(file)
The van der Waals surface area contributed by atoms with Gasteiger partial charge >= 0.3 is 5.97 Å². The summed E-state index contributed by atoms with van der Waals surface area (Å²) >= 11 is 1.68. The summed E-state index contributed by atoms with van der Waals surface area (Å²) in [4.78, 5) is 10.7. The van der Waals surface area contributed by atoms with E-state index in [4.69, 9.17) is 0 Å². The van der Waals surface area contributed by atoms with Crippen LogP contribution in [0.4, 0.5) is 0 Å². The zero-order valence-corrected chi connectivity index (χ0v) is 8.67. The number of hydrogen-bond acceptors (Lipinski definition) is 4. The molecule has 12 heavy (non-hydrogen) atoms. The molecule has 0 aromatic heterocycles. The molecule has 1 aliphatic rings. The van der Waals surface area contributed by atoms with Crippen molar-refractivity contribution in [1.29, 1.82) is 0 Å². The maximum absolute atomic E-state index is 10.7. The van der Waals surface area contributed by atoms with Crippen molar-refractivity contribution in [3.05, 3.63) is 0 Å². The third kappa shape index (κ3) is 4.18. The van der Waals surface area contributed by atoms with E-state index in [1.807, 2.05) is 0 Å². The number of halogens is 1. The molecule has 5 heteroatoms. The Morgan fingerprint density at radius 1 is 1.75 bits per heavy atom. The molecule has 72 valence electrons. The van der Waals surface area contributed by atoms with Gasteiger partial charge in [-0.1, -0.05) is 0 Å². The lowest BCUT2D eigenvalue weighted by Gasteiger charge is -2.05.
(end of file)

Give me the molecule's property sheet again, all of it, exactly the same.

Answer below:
The van der Waals surface area contributed by atoms with Gasteiger partial charge >= 0.3 is 5.97 Å². The summed E-state index contributed by atoms with van der Waals surface area (Å²) >= 11 is 1.68. The summed E-state index contributed by atoms with van der Waals surface area (Å²) in [4.78, 5) is 10.7. The van der Waals surface area contributed by atoms with E-state index in [4.69, 9.17) is 0 Å². The van der Waals surface area contributed by atoms with Crippen LogP contribution in [0.4, 0.5) is 0 Å². The zero-order valence-corrected chi connectivity index (χ0v) is 8.67. The number of hydrogen-bond acceptors (Lipinski definition) is 4. The molecule has 12 heavy (non-hydrogen) atoms. The molecule has 0 aromatic heterocycles. The molecule has 1 aliphatic rings. The van der Waals surface area contributed by atoms with Crippen molar-refractivity contribution in [1.29, 1.82) is 0 Å². The maximum absolute atomic E-state index is 10.7. The van der Waals surface area contributed by atoms with Crippen molar-refractivity contribution in [3.05, 3.63) is 0 Å². The third kappa shape index (κ3) is 4.18. The van der Waals surface area contributed by atoms with E-state index in [1.807, 2.05) is 0 Å². The number of halogens is 1. The molecule has 5 heteroatoms. The Morgan fingerprint density at radius 1 is 1.75 bits per heavy atom. The molecule has 72 valence electrons. The van der Waals surface area contributed by atoms with Gasteiger partial charge in [-0.1, -0.05) is 0 Å². The lowest BCUT2D eigenvalue weighted by Gasteiger charge is -2.05.